This module will cover a wide range of cutting edge research in Big Data Analytics, with a particular focus on the extensive value of data from the Internet, much of which is freely available if you have the skills to mine it.Full details
This module will cover a wide range of cutting edge research in Big Data Analytics, with a particular focus on the extensive value of data from the Internet, much of which is freely available if you have the skills to mine it.
This module involves learning to program in R, but no prior programming knowledge is required.
Module aims will include:
- Linking stock market movements to online data
- Measuring sentiment with online data
- Predicting consumer behaviour with online data
- Getting quicker measurements of key economic indicators with online data
- Measuring where people are and where they are going with mobile phone data and online data
- Predicting crime and epidemics
- Understanding social networks.
The module will also teach you the practical skills needed to work with online data.
You will learn:
- How to mine data on Google searches
- How to mine data on Wikipedia page views
- How to mine data on photographs uploaded to Flickr
- How to make data visualisations
- How to design and execute a small data science project of your own
As part of this, the module will teach you how to use R, an industry standard programming language for data analytics.
Gain an appreciation of the roles of design within a business context.Full details
The objectives of this module are to:
- Provide students with an appreciation of the roles of design within a business context
- Develop in students a good understanding of the contribution design can make to innovation and organisational success
- Critically examine various innovation and design approaches and processes, and the scope and content of design in both product and service contexts
- Provide insights into the functions and contributions of professional designers
- Discuss the emergence of 'design thinking' and its importance to business
- Explore the issues related to the management of cross-functional teams
- Examine the impact that design and designers can make on organisational performance.
Understand the wider institutional location of business activity within the polity and the society.Full details
Understand the wider institutional location of business activity within the polity and the society. The module puts particular emphasis on corporations’ responsibilities in global society and discusses key governance issues related to this agenda. Firms will be seen as both 'takers' and 'givers' of governance and regulation in a variety of formal and informal ways. The module is not a traditional course in business ethics but explores the influence of the non-market environment on businesses’ strategies and operational practices and will confront some 'critical issues' topics.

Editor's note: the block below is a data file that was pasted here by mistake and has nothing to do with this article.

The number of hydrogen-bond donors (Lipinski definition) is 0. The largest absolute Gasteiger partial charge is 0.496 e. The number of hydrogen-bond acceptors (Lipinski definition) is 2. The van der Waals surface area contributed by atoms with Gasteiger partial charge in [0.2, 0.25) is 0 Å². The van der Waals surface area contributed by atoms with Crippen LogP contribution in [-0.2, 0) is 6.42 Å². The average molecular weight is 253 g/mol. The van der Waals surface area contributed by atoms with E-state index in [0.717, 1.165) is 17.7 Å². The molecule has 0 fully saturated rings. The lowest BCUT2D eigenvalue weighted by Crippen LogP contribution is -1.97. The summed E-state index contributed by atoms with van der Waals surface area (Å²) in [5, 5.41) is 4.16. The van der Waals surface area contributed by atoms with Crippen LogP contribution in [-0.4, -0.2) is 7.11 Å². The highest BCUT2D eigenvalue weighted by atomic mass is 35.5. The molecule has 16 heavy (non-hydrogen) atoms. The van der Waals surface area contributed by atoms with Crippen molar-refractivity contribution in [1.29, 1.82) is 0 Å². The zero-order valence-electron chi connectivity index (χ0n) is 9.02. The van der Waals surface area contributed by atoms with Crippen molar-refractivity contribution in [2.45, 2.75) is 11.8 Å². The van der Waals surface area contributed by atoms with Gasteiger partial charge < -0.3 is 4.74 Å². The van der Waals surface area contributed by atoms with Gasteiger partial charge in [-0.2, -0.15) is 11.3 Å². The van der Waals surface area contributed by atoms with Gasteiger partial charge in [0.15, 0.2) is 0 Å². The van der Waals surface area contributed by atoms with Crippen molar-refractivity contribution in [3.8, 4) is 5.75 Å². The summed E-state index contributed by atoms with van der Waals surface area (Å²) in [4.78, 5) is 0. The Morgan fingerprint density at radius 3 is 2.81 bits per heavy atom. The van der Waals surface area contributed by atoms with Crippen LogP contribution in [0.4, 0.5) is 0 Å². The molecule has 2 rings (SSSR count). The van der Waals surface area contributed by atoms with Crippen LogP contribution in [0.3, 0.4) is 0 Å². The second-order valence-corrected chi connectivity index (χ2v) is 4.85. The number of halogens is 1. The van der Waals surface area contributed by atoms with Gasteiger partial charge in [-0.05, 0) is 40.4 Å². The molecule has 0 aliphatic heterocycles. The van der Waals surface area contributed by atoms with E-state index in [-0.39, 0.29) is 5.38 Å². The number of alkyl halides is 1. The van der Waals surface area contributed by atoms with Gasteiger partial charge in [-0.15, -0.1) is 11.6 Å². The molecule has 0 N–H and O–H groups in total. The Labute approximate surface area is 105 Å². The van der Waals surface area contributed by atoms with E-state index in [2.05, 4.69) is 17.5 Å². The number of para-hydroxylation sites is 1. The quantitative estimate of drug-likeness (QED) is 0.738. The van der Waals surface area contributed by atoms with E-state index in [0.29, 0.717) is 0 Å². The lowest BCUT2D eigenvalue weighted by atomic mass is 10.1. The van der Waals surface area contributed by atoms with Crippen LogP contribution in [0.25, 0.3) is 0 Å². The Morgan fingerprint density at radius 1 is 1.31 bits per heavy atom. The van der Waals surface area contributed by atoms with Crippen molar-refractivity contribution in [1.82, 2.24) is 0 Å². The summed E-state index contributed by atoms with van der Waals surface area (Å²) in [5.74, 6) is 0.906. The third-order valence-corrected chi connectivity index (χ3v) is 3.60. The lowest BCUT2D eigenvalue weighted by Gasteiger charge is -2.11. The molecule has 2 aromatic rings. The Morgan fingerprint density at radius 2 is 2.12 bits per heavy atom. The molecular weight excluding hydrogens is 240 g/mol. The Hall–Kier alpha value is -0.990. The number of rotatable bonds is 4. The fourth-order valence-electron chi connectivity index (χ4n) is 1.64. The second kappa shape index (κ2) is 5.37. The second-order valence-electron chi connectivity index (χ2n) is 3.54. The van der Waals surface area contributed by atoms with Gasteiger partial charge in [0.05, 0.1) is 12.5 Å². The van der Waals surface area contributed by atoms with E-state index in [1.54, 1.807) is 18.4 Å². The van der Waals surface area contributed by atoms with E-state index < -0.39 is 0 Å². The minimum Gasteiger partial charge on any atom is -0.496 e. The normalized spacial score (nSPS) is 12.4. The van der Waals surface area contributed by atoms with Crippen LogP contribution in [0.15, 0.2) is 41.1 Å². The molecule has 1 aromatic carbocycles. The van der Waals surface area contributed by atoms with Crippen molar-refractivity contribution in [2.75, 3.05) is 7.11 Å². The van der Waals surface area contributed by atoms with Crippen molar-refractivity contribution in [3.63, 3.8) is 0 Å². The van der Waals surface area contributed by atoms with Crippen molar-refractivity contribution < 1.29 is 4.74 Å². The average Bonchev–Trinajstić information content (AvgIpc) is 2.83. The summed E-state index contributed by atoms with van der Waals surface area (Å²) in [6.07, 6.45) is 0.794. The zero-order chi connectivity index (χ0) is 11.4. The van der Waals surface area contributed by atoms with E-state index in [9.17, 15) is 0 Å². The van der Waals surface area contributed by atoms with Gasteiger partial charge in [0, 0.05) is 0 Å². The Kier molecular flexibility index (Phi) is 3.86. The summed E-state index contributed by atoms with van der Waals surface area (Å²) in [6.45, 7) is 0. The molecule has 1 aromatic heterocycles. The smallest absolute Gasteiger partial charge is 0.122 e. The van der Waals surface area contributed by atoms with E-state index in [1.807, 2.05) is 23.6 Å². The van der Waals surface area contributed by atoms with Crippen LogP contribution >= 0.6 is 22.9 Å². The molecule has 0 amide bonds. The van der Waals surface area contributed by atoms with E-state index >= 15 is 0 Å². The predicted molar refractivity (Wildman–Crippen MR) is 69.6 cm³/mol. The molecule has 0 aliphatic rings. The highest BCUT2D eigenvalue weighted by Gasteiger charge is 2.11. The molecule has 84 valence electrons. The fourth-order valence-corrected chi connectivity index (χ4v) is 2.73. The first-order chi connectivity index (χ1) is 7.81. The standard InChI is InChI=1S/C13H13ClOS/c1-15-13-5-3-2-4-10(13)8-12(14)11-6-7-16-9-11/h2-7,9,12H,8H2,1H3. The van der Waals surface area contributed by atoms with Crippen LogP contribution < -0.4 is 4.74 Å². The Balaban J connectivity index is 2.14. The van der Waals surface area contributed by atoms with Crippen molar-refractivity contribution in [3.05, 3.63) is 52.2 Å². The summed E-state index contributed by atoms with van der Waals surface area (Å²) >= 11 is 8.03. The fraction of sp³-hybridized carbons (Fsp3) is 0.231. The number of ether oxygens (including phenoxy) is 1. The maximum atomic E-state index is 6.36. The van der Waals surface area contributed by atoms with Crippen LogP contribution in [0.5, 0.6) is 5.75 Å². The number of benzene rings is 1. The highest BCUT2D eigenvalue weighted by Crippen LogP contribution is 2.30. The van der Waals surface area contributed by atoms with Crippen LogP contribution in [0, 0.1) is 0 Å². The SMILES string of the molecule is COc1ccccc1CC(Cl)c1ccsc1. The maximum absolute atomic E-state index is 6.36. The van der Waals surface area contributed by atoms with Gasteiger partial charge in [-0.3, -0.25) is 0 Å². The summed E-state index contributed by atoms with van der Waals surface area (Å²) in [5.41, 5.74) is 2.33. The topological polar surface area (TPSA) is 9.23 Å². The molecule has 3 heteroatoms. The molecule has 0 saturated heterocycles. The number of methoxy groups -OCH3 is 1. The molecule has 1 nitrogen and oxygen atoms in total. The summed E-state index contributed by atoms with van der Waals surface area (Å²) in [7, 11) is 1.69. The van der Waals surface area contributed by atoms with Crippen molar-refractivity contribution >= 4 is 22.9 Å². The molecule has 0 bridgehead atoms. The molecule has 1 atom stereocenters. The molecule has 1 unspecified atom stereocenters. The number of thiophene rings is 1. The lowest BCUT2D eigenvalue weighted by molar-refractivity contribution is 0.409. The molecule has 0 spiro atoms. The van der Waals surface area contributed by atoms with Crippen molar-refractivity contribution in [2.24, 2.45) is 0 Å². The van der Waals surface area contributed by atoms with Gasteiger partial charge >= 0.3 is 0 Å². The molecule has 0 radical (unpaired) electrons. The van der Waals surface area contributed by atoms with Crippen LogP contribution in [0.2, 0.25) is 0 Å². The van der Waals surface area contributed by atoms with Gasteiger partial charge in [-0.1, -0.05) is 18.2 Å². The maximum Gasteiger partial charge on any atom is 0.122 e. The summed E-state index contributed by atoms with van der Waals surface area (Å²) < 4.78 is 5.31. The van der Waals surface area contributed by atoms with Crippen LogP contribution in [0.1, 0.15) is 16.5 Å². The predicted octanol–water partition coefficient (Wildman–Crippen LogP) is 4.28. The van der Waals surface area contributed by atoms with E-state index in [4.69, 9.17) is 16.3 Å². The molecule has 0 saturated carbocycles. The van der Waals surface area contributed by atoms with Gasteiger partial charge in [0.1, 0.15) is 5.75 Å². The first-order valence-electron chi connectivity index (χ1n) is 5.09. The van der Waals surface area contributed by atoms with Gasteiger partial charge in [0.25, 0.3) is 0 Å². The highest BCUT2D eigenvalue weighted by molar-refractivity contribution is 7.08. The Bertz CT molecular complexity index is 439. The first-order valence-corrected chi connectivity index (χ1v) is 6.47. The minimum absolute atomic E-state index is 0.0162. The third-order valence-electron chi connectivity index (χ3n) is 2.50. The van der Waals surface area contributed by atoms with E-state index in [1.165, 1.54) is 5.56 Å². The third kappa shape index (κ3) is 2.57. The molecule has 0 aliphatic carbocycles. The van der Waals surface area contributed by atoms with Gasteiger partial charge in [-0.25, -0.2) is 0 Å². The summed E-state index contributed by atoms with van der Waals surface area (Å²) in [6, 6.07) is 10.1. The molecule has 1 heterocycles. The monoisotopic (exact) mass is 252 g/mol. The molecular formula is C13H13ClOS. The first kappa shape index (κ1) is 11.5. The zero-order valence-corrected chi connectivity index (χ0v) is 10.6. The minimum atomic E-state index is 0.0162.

This module will provide you with a deep understanding of the strategic role of human capital management and the tools with which to analyse and manage it.Full details
The aim of this module is to provide you with a deep understanding of this strategic role of human capital management and the tools with which to analyse and manage it.
We will consider what is means to align the HR function with strategic objectives. We will ask whether all human capital is equally valuable. We will debate the extent to which human capital and its associated outcomes are quantifiable in a meaningful way. We will examine whether HRM can support both efficiency and flexibility at the same time. Ultimately, the class will provide a range of models and tools for managing human capital in a strategic way.
Get an introduction to the principles of Corporate Finance and learn how the basic tools and techniques of modern finance theory can be applied to analyse and improve the investment and financing decisions of the firm.Full details
Get an introduction to the principles of Corporate Finance and learn how the basic tools and techniques of modern finance theory can be applied to analyse and improve the investment and financing decisions of the firm.
Indicative themes include:
- Financial calculus
- Financial markets
- Valuing bonds
- Valuing stocks
- Portfolio choice and diversification
- The capital asset pricing model
- Capital budgeting
- NPV in action
- Market efficiency
- Financing and capital structure
- Payout policy
- Corporate risk management
This module will train you in the key methods that aid decision making when managers face an uncertain future.Full details
The module aims to provide training on methods that aid decision making when managers face an uncertain future. The module covers methods for short-term and long-term forecasting of product demand and macroeconomic variables. The module discusses how forecasting aids decision-making.
This module will provide real world examples and case studies to illustrate how economic thinking helps businesses make the most of new opportunities, while managing the risks associated with expansion into new markets and regions.Full details